January 3, 2020

During the Politburo’s 40th Collective Study Session in April 2017, President Xi delivered a speech on strengthening the Party’s leadership over financial affairs, particularly over the financial mechanisms used to stimulate economic growth. In response to President Xi’s call to action, local party committees across China have launched a variety of party membership-based loan programs. These programs give qualified party members and private businesses easy access to designated pools of often collateral-free capital at exceptionally low-interest rates, thus making party membership an important indicator of creditworthiness. 

The proliferation of various party membership-based loan programs reveals that local party committees are utilizing financial instruments not only to stimulate economic growth, but also to solidify party control over financial affairs. This allows the CCP to enhance its relevance and appeal to Chinese people in a most practical way—access to low-cost capital. Programs such as these provide additional evidence that the Party plays a central role in selecting which individuals and companies can be granted access to low-cost capital.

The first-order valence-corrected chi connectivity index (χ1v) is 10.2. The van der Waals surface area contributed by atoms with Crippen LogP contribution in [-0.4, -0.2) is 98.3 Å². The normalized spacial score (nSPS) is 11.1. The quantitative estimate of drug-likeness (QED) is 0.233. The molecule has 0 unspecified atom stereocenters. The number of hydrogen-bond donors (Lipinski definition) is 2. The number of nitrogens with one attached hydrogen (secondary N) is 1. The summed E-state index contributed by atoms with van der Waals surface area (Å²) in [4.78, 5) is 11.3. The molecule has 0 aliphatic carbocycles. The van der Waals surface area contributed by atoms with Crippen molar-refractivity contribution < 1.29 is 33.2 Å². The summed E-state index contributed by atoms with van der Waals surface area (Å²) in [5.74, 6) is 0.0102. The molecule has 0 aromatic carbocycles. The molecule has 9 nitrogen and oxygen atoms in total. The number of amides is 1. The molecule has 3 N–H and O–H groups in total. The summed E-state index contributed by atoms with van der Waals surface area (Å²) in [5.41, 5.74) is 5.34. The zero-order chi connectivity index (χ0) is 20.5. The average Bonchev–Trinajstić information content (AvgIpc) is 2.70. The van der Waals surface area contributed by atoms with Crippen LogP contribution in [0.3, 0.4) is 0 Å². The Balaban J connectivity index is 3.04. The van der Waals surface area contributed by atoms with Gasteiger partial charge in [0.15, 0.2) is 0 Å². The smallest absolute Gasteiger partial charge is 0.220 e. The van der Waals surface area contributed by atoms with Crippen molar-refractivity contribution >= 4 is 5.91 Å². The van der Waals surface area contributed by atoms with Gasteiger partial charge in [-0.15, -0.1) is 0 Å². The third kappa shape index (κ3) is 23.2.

Most of these party membership-based loan programs are launched as a partnership between local party committees and rural commercial banks (农商银行) or rural credit cooperatives (农村信用社). My Internet-based survey found that since 2017, such programs have been launched in more than 40 Chinese cities and counties across at least 13 provinces or provincial-level administrative regions, including but not limited to Fujian, Gansu, Hubei, Jiangsu, Liaoning, Guizhou, Guangdong, Guangxi, Qinghai, Shandong, Shanxi, Yunnan, and Zhejiang.[1] Local party committees hope that these programs will support the entrepreneurship of party members, provide seed capital for their business plans, or finance rural party members’ agricultural production. Existing programs can be divided into two major categories: “Rural Party Member Entrepreneurship Loans” and the “Party Building Plus” model. The primary difference between these two categories is that the second category is conditioned upon advancement within the Party and party building efforts. 

10/1/2019 | Zongyuan (Zoe) Liu



Zongyuan Liu holds a Ph.D from the Johns Hopkins School of Advanced International Studies (SAIS) specializing in International Political Economy with regional expertise in Asia. Her research focuses are Asian energy security, political risk in Asia, China-Middle East relations, and China’s overseas infrastructure investment.  Her dissertation examines the politics and economic fundamentals of foreign exchange reserves management in China and Japan and its global implications. Zoe holds an MA in International Affairs from George Washington University’s Elliott School of International Affairs. In addition, she took the CFA Level III exam in June 2018 and is a part-time consecutive/simultaneous translator for visiting Chinese government and business delegations to Washington DC.